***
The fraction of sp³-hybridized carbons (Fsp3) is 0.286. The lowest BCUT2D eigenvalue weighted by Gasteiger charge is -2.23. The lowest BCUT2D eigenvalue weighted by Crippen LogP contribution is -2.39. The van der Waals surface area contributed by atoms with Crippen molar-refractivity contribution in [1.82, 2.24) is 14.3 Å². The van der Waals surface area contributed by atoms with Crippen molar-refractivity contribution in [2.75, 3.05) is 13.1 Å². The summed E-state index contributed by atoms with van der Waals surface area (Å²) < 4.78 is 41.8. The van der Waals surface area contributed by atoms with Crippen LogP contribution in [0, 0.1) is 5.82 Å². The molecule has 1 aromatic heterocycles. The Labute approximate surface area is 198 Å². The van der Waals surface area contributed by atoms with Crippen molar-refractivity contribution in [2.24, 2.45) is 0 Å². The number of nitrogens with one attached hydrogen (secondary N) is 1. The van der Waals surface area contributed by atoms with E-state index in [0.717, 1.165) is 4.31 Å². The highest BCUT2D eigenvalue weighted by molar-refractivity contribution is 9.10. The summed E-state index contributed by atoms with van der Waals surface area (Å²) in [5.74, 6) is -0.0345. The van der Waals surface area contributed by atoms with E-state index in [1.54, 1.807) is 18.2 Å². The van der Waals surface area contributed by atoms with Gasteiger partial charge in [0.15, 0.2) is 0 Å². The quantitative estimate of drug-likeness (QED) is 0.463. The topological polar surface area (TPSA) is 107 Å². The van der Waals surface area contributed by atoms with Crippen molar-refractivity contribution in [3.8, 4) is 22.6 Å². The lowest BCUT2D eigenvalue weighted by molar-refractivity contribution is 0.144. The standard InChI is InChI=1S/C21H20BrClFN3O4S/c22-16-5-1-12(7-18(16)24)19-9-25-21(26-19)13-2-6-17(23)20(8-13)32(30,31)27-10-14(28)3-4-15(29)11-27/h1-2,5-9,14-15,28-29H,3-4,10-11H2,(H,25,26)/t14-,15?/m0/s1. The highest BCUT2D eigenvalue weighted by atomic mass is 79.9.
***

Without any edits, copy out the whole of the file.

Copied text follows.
The fraction of sp³-hybridized carbons (Fsp3) is 0.286. The lowest BCUT2D eigenvalue weighted by Gasteiger charge is -2.23. The lowest BCUT2D eigenvalue weighted by Crippen LogP contribution is -2.39. The van der Waals surface area contributed by atoms with Crippen molar-refractivity contribution in [1.82, 2.24) is 14.3 Å². The van der Waals surface area contributed by atoms with Crippen molar-refractivity contribution in [2.75, 3.05) is 13.1 Å². The summed E-state index contributed by atoms with van der Waals surface area (Å²) < 4.78 is 41.8. The van der Waals surface area contributed by atoms with Crippen LogP contribution in [0, 0.1) is 5.82 Å². The molecule has 1 aromatic heterocycles. The Labute approximate surface area is 198 Å². The van der Waals surface area contributed by atoms with Crippen molar-refractivity contribution in [2.24, 2.45) is 0 Å². The number of nitrogens with one attached hydrogen (secondary N) is 1. The van der Waals surface area contributed by atoms with E-state index in [0.717, 1.165) is 4.31 Å². The highest BCUT2D eigenvalue weighted by molar-refractivity contribution is 9.10. The summed E-state index contributed by atoms with van der Waals surface area (Å²) in [5.74, 6) is -0.0345. The van der Waals surface area contributed by atoms with E-state index in [1.54, 1.807) is 18.2 Å². The van der Waals surface area contributed by atoms with Gasteiger partial charge in [0.15, 0.2) is 0 Å². The quantitative estimate of drug-likeness (QED) is 0.463. The topological polar surface area (TPSA) is 107 Å². The van der Waals surface area contributed by atoms with Crippen molar-refractivity contribution in [3.8, 4) is 22.6 Å². The lowest BCUT2D eigenvalue weighted by molar-refractivity contribution is 0.144. The standard InChI is InChI=1S/C21H20BrClFN3O4S/c22-16-5-1-12(7-18(16)24)19-9-25-21(26-19)13-2-6-17(23)20(8-13)32(30,31)27-10-14(28)3-4-15(29)11-27/h1-2,5-9,14-15,28-29H,3-4,10-11H2,(H,25,26)/t14-,15?/m0/s1. The highest BCUT2D eigenvalue weighted by atomic mass is 79.9.